“It would be a real mistake to think that when you’re teaching a child, all you are doing is adjusting the weights in a network.”

Madhumita Murgia

Chiang’s main objection, a writerly one, is with the words we choose to describe all this. Anthropomorphic language such as “learn”, “understand”, “know” and personal pronouns such as “I” that AI engineers and journalists project on to chatbots such as ChatGPT create an illusion. This hasty shorthand pushes all of us, he says — even those intimately familiar with how these systems work — towards seeing sparks of sentience in AI tools, where there are none.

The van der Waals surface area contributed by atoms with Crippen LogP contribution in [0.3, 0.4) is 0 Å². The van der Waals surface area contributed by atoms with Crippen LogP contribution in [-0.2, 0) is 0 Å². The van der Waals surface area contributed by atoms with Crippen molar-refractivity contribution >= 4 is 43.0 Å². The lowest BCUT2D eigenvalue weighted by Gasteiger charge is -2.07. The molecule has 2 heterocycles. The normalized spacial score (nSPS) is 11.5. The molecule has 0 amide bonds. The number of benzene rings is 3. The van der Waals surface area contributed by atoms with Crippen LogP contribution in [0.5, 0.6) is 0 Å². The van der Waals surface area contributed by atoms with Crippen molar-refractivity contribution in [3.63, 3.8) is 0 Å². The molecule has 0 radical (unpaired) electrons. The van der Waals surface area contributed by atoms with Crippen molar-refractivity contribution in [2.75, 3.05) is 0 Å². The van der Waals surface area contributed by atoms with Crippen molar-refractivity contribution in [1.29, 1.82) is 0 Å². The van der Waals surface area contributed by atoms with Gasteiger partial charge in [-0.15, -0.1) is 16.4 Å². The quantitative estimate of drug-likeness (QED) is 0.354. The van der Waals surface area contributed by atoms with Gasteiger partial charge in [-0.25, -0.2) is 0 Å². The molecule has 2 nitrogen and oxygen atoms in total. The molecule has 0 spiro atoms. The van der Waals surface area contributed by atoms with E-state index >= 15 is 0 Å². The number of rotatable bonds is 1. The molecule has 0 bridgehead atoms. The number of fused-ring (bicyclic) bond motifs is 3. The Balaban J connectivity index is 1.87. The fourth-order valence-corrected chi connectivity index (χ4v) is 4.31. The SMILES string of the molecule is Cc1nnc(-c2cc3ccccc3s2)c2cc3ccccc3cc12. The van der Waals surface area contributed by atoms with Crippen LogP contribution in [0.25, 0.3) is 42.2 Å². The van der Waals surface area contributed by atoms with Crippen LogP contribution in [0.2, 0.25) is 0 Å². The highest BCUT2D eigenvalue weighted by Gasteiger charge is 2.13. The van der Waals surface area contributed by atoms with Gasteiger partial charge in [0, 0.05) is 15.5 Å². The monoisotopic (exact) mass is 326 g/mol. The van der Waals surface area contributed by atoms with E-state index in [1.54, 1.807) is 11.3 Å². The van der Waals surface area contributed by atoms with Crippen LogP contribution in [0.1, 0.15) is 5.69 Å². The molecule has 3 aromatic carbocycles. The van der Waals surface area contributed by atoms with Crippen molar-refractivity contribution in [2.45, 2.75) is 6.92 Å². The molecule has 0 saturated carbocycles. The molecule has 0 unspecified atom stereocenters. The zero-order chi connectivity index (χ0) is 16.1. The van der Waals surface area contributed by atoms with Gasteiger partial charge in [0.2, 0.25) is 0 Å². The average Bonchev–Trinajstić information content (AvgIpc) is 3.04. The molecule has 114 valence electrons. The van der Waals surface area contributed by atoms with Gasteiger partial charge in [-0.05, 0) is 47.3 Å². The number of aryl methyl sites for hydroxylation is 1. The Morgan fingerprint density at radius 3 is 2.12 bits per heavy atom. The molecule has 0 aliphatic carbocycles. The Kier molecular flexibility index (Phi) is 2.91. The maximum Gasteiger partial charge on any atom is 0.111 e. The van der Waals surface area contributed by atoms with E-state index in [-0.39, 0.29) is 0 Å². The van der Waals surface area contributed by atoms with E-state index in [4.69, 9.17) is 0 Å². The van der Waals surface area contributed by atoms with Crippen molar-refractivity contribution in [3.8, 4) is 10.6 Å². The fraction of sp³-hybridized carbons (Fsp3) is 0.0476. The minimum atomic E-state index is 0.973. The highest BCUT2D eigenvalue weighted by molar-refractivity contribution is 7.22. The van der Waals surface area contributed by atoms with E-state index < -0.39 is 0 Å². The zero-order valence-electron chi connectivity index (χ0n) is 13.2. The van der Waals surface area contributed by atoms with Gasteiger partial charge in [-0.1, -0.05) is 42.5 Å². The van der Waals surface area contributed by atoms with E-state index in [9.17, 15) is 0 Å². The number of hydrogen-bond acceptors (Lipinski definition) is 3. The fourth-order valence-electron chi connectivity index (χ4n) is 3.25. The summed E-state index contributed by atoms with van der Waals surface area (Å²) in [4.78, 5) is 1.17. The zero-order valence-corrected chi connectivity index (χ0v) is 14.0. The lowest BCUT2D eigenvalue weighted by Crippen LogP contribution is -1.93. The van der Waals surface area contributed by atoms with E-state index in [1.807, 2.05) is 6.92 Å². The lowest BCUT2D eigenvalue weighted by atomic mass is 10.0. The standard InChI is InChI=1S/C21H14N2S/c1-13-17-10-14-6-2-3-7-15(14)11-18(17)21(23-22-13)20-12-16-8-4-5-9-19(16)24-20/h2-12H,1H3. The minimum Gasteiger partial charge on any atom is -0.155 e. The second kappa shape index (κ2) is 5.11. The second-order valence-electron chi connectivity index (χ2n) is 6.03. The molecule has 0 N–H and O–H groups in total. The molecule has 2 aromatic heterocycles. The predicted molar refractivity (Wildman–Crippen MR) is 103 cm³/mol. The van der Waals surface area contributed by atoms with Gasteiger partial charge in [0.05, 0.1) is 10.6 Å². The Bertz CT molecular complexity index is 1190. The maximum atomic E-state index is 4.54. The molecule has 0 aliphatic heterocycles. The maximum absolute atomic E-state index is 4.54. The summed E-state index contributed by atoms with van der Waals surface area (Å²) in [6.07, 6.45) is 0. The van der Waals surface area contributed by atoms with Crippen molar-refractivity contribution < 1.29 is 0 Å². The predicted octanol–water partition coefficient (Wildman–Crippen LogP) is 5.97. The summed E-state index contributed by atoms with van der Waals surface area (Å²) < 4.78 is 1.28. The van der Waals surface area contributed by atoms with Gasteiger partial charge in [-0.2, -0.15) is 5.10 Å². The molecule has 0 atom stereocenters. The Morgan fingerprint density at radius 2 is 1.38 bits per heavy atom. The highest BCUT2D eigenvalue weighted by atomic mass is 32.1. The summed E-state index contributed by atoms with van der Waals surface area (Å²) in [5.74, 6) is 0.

“There was an exchange on Twitter a while back where someone said, ‘What is artificial intelligence?’ And someone else said, ‘A poor choice of words in 1954’,” he says. “And, you know, they’re right. I think that if we had chosen a different phrase for it, back in the ’50s, we might have avoided a lot of the confusion that we’re having now.”

So if he had to invent a term, what would it be? His answer is instant: applied statistics.

“It’s genuinely amazing that . . . these sorts of things can be extracted from a statistical analysis of a large body of text,” he says. But, in his view, that doesn’t make the tools intelligent. Applied statistics is a far more precise descriptor, “but no one wants to use that term, because it’s not as sexy”.